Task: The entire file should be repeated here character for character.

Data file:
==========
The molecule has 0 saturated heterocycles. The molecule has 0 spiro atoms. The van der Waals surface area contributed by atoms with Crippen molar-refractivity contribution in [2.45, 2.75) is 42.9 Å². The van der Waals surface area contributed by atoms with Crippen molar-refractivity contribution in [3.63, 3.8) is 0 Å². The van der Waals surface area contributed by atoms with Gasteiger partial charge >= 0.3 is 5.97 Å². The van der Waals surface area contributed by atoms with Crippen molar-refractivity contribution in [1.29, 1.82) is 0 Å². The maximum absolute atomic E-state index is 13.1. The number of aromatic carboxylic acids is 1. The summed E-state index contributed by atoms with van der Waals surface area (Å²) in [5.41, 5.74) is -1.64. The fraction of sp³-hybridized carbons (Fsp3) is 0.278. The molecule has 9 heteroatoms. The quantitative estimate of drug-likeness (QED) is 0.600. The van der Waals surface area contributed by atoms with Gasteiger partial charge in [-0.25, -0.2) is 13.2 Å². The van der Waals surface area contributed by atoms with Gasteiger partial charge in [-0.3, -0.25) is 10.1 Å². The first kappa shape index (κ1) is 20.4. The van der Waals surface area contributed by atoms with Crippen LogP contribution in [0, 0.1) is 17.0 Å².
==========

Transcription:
The molecule has 0 saturated heterocycles. The molecule has 0 spiro atoms. The van der Waals surface area contributed by atoms with Crippen molar-refractivity contribution in [2.45, 2.75) is 42.9 Å². The van der Waals surface area contributed by atoms with Crippen molar-refractivity contribution in [3.63, 3.8) is 0 Å². The van der Waals surface area contributed by atoms with Gasteiger partial charge >= 0.3 is 5.97 Å². The van der Waals surface area contributed by atoms with Crippen molar-refractivity contribution in [1.29, 1.82) is 0 Å². The maximum absolute atomic E-state index is 13.1. The number of aromatic carboxylic acids is 1. The summed E-state index contributed by atoms with van der Waals surface area (Å²) in [5.41, 5.74) is -1.64. The fraction of sp³-hybridized carbons (Fsp3) is 0.278. The molecule has 9 heteroatoms. The quantitative estimate of drug-likeness (QED) is 0.600. The van der Waals surface area contributed by atoms with Gasteiger partial charge in [-0.25, -0.2) is 13.2 Å². The van der Waals surface area contributed by atoms with Gasteiger partial charge in [-0.3, -0.25) is 10.1 Å². The first kappa shape index (κ1) is 20.4. The van der Waals surface area contributed by atoms with Crippen LogP contribution in [0, 0.1) is 17.0 Å².